Research Highlights

Nature 461, 850 (15 October 2009) | doi:10.1038/461850e; Published online 14 October 2009

Biogeochemistry: Preindustrial carbon

Glob. Biogeochem. Cycles doi:10.1029/2009GB003488 (2009)

Even before industrialization, humans were having an effect on atmospheric carbon dioxide levels by transforming natural land for agricultural uses, report researchers from the Max Planck Institute for Meteorology in Hamburg, Germany.

Julia Pongratz and her co-workers combined a reconstruction of historical land cover with a coupled biosphere–atmosphere–ocean general-circulation model going back over more than a millennium. The work suggests that land-use changes resulted in the release of 53 gigatonnes of carbon between AD 800 and 1850. Only 21% of this remained airborne, with the rest being reabsorbed by the oceans and biosphere, but that was enough to bump CO2 emissions up above background levels by the late medieval period.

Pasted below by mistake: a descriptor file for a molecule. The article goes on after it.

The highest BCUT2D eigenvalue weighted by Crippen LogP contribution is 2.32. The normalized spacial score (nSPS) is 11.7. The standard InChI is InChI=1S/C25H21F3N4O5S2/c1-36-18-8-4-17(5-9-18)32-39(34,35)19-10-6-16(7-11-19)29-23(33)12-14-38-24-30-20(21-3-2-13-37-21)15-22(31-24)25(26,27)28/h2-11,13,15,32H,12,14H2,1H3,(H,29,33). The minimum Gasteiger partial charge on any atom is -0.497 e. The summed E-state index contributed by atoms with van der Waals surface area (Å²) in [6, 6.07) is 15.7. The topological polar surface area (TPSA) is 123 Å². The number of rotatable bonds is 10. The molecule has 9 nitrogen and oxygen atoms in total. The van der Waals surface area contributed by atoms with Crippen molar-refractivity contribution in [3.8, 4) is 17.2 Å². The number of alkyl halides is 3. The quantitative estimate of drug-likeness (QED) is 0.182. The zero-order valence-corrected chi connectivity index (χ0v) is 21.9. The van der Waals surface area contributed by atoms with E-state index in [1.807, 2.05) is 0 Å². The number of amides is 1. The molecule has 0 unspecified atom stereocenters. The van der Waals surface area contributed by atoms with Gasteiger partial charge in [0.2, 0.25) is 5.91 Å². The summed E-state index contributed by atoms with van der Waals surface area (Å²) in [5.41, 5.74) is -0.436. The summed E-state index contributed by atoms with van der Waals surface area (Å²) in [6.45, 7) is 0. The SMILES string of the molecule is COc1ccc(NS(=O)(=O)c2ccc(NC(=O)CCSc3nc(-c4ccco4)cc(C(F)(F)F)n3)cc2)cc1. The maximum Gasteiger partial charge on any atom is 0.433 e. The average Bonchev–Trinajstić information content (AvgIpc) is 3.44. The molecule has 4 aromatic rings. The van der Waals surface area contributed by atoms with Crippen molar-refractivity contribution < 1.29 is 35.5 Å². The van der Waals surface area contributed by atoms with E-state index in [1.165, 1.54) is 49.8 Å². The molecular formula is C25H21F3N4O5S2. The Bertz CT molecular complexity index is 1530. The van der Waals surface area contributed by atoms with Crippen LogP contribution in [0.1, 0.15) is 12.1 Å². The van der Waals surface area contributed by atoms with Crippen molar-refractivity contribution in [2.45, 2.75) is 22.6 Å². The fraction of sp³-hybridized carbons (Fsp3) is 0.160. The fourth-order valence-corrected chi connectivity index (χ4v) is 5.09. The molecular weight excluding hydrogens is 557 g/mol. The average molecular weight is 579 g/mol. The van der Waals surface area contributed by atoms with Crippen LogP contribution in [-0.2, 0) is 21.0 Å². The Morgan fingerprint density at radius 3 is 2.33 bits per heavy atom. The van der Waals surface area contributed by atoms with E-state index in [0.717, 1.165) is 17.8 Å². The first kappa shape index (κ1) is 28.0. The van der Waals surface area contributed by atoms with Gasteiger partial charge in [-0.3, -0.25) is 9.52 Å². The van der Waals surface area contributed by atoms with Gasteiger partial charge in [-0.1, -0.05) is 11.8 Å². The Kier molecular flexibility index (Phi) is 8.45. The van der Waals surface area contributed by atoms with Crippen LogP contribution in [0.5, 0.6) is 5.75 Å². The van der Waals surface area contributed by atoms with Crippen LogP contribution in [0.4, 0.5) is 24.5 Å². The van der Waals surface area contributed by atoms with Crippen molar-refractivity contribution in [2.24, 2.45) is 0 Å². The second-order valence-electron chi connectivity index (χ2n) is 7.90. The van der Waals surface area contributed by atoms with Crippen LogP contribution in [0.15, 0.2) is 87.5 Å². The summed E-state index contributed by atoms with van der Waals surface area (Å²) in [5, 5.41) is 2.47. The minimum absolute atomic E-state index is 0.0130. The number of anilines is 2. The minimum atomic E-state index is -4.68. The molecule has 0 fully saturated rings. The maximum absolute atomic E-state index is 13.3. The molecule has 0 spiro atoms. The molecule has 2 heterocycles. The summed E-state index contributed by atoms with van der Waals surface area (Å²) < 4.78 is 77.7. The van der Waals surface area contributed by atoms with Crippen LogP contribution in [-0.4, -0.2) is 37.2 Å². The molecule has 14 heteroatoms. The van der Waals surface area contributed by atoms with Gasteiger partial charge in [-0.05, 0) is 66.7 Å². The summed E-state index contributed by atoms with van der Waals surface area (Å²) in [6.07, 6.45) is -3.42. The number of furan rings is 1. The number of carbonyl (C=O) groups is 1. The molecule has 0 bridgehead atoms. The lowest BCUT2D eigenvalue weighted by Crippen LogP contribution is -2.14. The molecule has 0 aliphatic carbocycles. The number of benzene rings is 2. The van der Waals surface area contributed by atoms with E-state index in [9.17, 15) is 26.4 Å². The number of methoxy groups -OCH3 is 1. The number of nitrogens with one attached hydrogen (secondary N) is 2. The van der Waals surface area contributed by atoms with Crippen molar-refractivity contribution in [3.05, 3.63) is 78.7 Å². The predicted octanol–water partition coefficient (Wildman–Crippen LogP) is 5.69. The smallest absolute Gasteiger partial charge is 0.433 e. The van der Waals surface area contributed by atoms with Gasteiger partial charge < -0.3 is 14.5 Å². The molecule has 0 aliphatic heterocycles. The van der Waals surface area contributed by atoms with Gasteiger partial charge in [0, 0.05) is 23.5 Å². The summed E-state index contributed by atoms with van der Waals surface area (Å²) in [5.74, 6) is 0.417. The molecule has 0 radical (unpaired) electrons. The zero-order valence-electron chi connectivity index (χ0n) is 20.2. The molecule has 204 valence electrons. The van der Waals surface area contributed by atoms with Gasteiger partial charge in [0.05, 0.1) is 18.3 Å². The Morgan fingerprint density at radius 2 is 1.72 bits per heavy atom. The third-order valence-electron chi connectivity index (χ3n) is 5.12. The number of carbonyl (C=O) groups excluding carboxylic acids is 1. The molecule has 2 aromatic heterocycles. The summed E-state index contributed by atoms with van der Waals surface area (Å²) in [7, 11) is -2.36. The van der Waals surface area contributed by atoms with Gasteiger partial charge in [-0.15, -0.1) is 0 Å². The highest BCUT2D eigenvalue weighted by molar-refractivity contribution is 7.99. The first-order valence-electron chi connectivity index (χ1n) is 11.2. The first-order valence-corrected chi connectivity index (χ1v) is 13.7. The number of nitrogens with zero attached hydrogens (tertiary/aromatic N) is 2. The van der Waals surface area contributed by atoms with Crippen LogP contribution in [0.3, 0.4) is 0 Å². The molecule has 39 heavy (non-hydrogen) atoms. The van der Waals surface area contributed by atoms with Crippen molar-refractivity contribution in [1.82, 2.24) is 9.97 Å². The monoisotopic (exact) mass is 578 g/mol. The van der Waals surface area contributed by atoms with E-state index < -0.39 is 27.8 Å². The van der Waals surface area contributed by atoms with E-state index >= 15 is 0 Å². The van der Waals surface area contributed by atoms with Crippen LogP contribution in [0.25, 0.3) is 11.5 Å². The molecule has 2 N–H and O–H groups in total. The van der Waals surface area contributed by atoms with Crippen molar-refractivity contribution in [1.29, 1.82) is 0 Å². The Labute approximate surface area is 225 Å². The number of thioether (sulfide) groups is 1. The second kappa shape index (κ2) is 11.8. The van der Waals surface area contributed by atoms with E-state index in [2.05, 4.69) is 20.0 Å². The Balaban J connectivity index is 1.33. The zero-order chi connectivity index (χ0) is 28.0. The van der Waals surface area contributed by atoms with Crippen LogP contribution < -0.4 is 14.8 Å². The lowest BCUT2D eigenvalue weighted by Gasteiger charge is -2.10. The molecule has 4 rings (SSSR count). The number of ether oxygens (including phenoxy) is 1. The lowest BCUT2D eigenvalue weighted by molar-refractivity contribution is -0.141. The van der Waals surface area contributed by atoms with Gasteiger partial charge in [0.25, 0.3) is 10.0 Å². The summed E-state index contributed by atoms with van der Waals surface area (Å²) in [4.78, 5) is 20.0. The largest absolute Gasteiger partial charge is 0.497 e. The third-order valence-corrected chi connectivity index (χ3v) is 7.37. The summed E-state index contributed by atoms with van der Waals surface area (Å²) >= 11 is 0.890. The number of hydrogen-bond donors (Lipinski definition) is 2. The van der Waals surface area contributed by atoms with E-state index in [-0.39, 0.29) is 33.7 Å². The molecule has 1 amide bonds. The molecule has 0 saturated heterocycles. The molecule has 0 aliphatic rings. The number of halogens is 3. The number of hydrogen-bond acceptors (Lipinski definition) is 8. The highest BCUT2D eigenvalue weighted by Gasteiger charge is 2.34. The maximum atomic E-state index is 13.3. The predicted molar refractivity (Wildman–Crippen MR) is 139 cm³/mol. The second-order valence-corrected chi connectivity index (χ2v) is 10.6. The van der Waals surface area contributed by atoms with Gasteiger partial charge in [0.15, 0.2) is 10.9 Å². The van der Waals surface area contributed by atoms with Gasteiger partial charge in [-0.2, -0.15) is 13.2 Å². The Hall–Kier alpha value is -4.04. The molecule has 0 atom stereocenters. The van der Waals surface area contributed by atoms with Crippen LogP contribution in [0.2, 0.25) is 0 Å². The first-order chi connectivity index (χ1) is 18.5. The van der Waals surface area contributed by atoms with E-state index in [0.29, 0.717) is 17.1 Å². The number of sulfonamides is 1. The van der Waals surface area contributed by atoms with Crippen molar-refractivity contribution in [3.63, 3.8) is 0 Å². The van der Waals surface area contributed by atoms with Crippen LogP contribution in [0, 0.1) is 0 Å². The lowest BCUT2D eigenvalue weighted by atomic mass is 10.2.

The team also looked at the impact of wars and epidemics, and found that the thirteenth-century Mongol invasion of China resulted in carbon sequestration, because the massive death toll led to vegetation regrowth on abandoned farmlands.

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